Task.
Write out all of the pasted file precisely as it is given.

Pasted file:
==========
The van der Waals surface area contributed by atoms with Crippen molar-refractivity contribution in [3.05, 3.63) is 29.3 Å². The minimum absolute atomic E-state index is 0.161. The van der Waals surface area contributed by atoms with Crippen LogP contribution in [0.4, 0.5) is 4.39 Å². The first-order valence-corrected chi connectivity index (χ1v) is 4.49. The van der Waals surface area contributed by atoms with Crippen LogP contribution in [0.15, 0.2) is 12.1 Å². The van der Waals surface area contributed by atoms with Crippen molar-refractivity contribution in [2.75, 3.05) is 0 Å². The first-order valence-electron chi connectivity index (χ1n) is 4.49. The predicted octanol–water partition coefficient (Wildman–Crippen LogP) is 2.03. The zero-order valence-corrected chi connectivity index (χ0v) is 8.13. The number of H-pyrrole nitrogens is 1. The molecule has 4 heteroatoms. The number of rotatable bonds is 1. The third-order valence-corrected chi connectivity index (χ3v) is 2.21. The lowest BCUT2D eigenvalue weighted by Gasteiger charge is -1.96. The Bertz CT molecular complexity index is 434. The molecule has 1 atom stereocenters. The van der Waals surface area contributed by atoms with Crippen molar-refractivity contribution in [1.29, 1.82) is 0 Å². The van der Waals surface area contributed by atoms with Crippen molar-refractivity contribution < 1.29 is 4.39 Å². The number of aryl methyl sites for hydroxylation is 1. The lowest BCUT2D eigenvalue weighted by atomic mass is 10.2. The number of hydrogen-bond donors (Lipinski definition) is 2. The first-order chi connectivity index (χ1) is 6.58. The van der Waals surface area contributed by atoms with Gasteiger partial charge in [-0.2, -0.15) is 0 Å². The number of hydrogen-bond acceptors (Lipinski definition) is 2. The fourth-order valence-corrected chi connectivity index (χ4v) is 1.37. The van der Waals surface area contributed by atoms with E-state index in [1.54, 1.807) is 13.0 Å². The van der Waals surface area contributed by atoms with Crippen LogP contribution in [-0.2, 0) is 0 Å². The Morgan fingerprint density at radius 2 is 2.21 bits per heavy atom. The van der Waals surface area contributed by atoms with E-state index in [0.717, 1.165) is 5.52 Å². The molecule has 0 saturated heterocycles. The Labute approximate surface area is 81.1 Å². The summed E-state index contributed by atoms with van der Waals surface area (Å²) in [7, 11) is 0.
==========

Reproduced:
The van der Waals surface area contributed by atoms with Crippen molar-refractivity contribution in [3.05, 3.63) is 29.3 Å². The minimum absolute atomic E-state index is 0.161. The van der Waals surface area contributed by atoms with Crippen LogP contribution in [0.4, 0.5) is 4.39 Å². The first-order valence-corrected chi connectivity index (χ1v) is 4.49. The van der Waals surface area contributed by atoms with Crippen LogP contribution in [0.15, 0.2) is 12.1 Å². The van der Waals surface area contributed by atoms with Crippen molar-refractivity contribution in [2.75, 3.05) is 0 Å². The first-order valence-electron chi connectivity index (χ1n) is 4.49. The predicted octanol–water partition coefficient (Wildman–Crippen LogP) is 2.03. The zero-order valence-corrected chi connectivity index (χ0v) is 8.13. The number of H-pyrrole nitrogens is 1. The molecule has 4 heteroatoms. The number of rotatable bonds is 1. The third-order valence-corrected chi connectivity index (χ3v) is 2.21. The lowest BCUT2D eigenvalue weighted by Gasteiger charge is -1.96. The Bertz CT molecular complexity index is 434. The molecule has 1 atom stereocenters. The van der Waals surface area contributed by atoms with Crippen molar-refractivity contribution in [1.29, 1.82) is 0 Å². The van der Waals surface area contributed by atoms with Crippen molar-refractivity contribution < 1.29 is 4.39 Å². The number of aryl methyl sites for hydroxylation is 1. The lowest BCUT2D eigenvalue weighted by atomic mass is 10.2. The number of hydrogen-bond donors (Lipinski definition) is 2. The first-order chi connectivity index (χ1) is 6.58. The van der Waals surface area contributed by atoms with Gasteiger partial charge in [-0.2, -0.15) is 0 Å². The number of hydrogen-bond acceptors (Lipinski definition) is 2. The fourth-order valence-corrected chi connectivity index (χ4v) is 1.37. The van der Waals surface area contributed by atoms with E-state index in [1.54, 1.807) is 13.0 Å². The van der Waals surface area contributed by atoms with Crippen LogP contribution in [-0.2, 0) is 0 Å². The Morgan fingerprint density at radius 2 is 2.21 bits per heavy atom. The van der Waals surface area contributed by atoms with E-state index in [0.717, 1.165) is 5.52 Å². The molecule has 0 saturated heterocycles. The Labute approximate surface area is 81.1 Å². The summed E-state index contributed by atoms with van der Waals surface area (Å²) in [7, 11) is 0.